Today we will focus on the prefix inter- which means “between.” Prefixes are morphemes which begin words, attaching to a word’s main part, or root, adding to the meaning of the word in some way.
The Internet is a linked system of networks that communicate “between” each other, connecting computers on a global scale. The computers and networks are interconnected, or linked “between” themselves. All this occurs on an international scale, or “between” nations—it is possible for anyone anywhere to access the World Wide Web.
People who work in large office buildings often have to send interoffice mail, or that correspondence that goes “between” different offices. Mail also travels in mail trucks along the interstates, or those highways that run “between” states. One finds many intersections along these highways, or those roads that cut “between” the interstates and head off in other directions.
College football offers interscholastic competition, or those contests “between” different schools. Speaking of football, when a cornerback intercepts a pass, he seizes the ball “between” the quarterback and his intended receiver, getting the ball back for his team. Halftime at a football game is simply an intermission, or that time of rest which is sent “between” the end of one half and the start of another. The halftime interrupts the flow of the game, or bursts “between” it.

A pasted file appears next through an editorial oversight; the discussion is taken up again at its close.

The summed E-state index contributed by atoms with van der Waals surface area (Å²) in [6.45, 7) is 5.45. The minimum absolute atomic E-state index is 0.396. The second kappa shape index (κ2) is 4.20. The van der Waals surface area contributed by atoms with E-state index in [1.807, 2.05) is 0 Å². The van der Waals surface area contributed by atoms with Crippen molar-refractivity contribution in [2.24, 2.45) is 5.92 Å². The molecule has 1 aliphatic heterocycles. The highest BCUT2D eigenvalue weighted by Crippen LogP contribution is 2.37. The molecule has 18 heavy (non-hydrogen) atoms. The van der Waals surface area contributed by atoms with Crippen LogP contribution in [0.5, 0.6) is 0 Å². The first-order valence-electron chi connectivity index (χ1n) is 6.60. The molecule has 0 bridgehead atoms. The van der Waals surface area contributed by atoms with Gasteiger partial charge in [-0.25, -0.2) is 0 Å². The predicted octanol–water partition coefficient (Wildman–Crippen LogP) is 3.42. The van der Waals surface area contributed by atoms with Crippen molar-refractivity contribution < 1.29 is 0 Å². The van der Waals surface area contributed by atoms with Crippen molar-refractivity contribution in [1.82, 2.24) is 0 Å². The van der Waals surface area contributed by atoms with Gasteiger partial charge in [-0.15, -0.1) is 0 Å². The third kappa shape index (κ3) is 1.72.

Now that you have become interested in the prefix inter-, “between,” you can confidently interact with any word that comes your way with inter- in it!
- Internet: networks that exist ‘between’ each other
- interconnected: linked ‘between’
- international: ‘between’ nations
- interoffice: ‘between’ offices
- interstate: ‘between’ states
- intersection: a cutting ‘between’
- interscholastic: ‘between’ schools
- intercept: seize ‘between’
- intermission: time sent ‘between’
- interrupt: burst ‘between’
- interested: be ‘between’
- interact: act ‘between’